In the Green Room

Peter Lovenheim

Peter Lovenheim is a journalist based in Rochester, N.Y. His book In the Neighborhood: The Search for Community on an American Street, One Sleepover at a Time, won Zócalo’s first annual book prize. Before taking the stage to discuss his book and the importance of neighbors, he sat down for our In The Green Room Q&A.

Q. What is the best advice you ever received?
A. It’s an aphorism. Character is what you do on the second, third and fourth try. It’s good for writers.

Q. What is your dessert of choice?
A. I like almost all of them. Except tiramisu; I don’t like that.

Q. What is your guilty pleasure?
A. Wasting time. I’m very good at it. Avoiding writing by cleaning the house, overeating, taking unnecessary walks.

Q. What would we find you doing at 10 am on a typical Saturday?
A. I’d be working on the New York Times Saturday crossword puzzle.

Q. What would you do with a million extra dollars?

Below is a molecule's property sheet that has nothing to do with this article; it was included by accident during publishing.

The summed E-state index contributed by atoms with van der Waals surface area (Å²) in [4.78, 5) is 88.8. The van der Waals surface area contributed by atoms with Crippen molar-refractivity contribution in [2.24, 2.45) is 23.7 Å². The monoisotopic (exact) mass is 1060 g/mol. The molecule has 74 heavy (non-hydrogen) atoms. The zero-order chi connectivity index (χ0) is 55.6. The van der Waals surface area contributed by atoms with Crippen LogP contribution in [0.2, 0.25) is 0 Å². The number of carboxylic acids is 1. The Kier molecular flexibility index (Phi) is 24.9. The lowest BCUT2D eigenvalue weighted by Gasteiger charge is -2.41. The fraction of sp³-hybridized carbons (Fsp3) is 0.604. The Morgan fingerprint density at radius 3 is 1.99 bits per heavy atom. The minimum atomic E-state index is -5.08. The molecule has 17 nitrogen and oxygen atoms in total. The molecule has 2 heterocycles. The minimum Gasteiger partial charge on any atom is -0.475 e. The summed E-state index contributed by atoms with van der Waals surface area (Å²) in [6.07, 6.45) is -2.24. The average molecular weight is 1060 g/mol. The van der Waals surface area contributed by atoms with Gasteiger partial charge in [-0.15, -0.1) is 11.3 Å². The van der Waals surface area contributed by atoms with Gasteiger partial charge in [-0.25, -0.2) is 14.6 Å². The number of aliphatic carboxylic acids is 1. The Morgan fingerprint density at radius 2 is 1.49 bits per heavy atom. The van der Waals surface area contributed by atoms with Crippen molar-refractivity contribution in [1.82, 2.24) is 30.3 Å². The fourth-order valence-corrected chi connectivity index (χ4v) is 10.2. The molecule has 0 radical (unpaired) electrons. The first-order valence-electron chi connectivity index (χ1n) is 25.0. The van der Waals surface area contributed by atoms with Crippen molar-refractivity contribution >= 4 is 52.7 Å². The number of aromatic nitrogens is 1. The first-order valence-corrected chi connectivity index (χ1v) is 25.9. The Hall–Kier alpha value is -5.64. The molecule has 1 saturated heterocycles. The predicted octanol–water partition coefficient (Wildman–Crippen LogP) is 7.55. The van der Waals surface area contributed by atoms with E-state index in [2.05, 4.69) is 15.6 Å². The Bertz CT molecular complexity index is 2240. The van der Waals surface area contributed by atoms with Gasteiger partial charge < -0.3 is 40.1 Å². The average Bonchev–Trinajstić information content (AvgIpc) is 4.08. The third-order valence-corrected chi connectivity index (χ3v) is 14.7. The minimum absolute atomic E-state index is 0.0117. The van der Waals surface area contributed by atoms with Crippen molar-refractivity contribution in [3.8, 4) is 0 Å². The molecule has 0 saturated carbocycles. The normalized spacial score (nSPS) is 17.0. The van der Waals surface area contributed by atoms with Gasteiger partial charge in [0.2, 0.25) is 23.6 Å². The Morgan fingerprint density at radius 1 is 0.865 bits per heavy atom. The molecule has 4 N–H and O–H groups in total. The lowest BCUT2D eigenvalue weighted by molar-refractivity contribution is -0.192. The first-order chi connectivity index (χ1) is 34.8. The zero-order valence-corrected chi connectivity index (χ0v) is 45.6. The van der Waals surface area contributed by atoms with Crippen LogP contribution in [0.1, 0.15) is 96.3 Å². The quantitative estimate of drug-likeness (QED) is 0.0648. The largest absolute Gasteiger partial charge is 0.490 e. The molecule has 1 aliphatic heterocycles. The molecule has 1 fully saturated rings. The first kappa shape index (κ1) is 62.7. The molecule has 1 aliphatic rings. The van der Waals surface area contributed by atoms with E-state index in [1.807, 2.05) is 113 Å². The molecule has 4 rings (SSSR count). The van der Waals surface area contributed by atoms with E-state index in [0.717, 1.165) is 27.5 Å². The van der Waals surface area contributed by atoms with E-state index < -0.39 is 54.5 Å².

A. I wouldn’t do a lot different than I’m doing now. Teaching and writing is just the best combination I can think of.

Q. What is the last song that got stuck in your head?
A. I almost got through the last Christmas holidays without getting “Have a Holly Jolly Christmas.” I almost made it, until I think Christmas Eve it was on the radio, and it was in my head almost through New Year’s.

Q. What would you eat for your last meal?
A. I like my breakfasts. Granola, yogurt, real boomer ‘60s breakfasts. With a banana.

Q. What was the last great book you read?
A. I’m reading Barack Obama’s Dreams From My Father, and I’m liking that a lot. And a book by David Grossman called To the End of the Land, which is lovely.

Q. If you had a different profession in another life, what would it be?
A. I think I’d enjoy being a comedy writer for television.

Q. What time do you start working in the morning?
A. It depends if I’m writing. Then I’m avoiding it as long as possible; sometimes I can make it until noon.

Q. How long can you go without checking your email?
A. It could be 10 minutes, sometimes I can stretch it out to a couple hours.

To read more about Peter’s lecture, click here.

*Photo by Aaron Salcido.